Zeus decides to launch the drones immediately, despite the risk of detection by the enemy. After all, a Russian breakthrough could cause the entire Ukrainian defense of Vuhledar to collapse. Radio reports indicate that Ukrainian infantrymen have disabled a tank with a defensive Stugna missile. Nevertheless, Russian armored vehicles are rushing at high speed toward the Ukrainian positions.
Now the drones have arrived at their destination. Zeus is already connected with the commander of the Ukrainian artillery unit equipped with self-propelled Howitzers 2000. The self-propelled artillery pieces from Germany are known for hitting targets with great accuracy almost from the first shot.
"We have the coordinates of the first and the last tank," one of the reconnaissance officers calls out, looking at his tablet, Zeus relaying the coordinates aloud. After a few moments, explosions are heard, impacts of shells fired from the Howitzer 2000 can be seen on the tablet screen.
They hit close to the Russian tanks and infantry fighting vehicles. The column stops for a moment. Immediately, a shell hits the first tank and pierces it. Since its ammunition is stored directly under the gun turret (unlike in Western tanks), it detonates, sending the tank turret flying several meters away.
Russians under fire
The next shell destroys a Russian armored personnel carrier. Other tanks and armored personnel carriers scatter in panic and try to hide in a forest. But with the help of the scouts and their accurate information, the artillerymen systematically take the armored vehicles under fire. The driver jumps out of one of the burning vehicles.
They are not high-precision weapons, and there is also a significant shortage of ammunition.
While some drone operators coordinate the Ukrainian artillery, others search for Russian positions. One of the reconnaissance operators reports locating a Russian battery. But there is a big problem: due to the high intensity of the operation, the onboard electronics of the self-propelled Howitzer 2000 reports an error and does not allow firing as fast as the situation requires.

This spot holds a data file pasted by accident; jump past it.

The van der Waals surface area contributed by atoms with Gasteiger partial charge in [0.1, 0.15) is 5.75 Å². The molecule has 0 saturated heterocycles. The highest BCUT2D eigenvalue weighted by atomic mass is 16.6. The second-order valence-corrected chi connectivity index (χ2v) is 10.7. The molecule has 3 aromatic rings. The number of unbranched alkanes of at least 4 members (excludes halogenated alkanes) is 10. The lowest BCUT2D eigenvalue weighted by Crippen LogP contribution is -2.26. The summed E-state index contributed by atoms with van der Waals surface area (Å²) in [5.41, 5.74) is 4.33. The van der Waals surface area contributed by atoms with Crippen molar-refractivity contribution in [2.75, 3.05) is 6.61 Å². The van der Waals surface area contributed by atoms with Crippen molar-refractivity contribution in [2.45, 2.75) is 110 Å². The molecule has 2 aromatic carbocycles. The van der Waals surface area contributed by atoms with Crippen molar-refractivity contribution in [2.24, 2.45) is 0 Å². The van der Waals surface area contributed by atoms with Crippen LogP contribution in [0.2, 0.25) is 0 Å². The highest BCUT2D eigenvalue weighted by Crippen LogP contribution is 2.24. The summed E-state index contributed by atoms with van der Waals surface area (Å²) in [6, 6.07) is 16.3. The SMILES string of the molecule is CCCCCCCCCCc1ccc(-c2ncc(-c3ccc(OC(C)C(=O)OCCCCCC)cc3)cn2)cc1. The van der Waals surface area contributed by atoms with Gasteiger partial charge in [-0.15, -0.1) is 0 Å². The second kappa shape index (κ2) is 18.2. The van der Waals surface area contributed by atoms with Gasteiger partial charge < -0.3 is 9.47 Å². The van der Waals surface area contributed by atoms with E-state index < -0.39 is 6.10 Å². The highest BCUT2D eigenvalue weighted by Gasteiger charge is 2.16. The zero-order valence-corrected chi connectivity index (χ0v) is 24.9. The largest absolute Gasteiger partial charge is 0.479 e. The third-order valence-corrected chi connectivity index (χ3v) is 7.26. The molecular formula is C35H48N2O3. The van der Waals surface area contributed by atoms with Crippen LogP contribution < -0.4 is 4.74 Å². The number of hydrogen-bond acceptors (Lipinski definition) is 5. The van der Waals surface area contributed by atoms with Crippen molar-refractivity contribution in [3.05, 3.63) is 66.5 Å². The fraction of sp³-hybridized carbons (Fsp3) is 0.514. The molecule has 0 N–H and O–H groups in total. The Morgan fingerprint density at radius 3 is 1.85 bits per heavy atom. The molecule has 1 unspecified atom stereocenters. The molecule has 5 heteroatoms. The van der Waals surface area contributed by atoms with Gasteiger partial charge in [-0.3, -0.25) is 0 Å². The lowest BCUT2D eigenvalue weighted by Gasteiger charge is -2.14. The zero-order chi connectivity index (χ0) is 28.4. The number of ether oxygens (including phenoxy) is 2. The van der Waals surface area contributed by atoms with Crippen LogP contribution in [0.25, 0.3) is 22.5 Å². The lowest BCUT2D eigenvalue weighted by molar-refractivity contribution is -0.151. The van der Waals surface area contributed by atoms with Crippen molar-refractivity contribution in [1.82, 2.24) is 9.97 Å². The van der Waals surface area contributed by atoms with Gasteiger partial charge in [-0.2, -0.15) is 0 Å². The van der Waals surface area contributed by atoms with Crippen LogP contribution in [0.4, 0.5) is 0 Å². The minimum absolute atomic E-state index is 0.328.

So the artillery spotters make contact with a unit of rocket artillery. These, too, have their own problems: unlike German guns, they are not high-precision weapons, and there is also a significant shortage of ammunition.
Suddenly, Russian artillery opens a heavy fire. Dozens of shells fly all along the front line around Vuhledar, the ground shakes from the many explosions.
At last, Ukrainian rocket artillery fires, but over the Russian artillery position. Swearing, Zeus continues to coordinate the fire. The next missiles then cover the Russian artillery position. On the drone operator's tablet, violent detonations of the ammunition stacked next to the Russian guns can be seen. A gigantic cloud of smoke covers the area.
Meanwhile, the Russians are trying to rescue their men from the shattered armored column. A few MT-LB armored personnel carriers are moving toward the spot where the column was shelled by Ukrainian artillery. This time they move slowly.
Finally, they stop a few hundred meters away: Russian soldiers bring their wounded comrades to the MT-LBs, amid fire and large oil stains where their tank column was destroyed.
*Anatolii Shara has been working on military issues in Ukraine for many years. With the beginning of the war, he volunteered with a paramilitary unit to help defend Kyiv. Since the withdrawal of the Russian army from Kyiv, he has been a reservist in the Ukrainian army and works as a journalist for international media.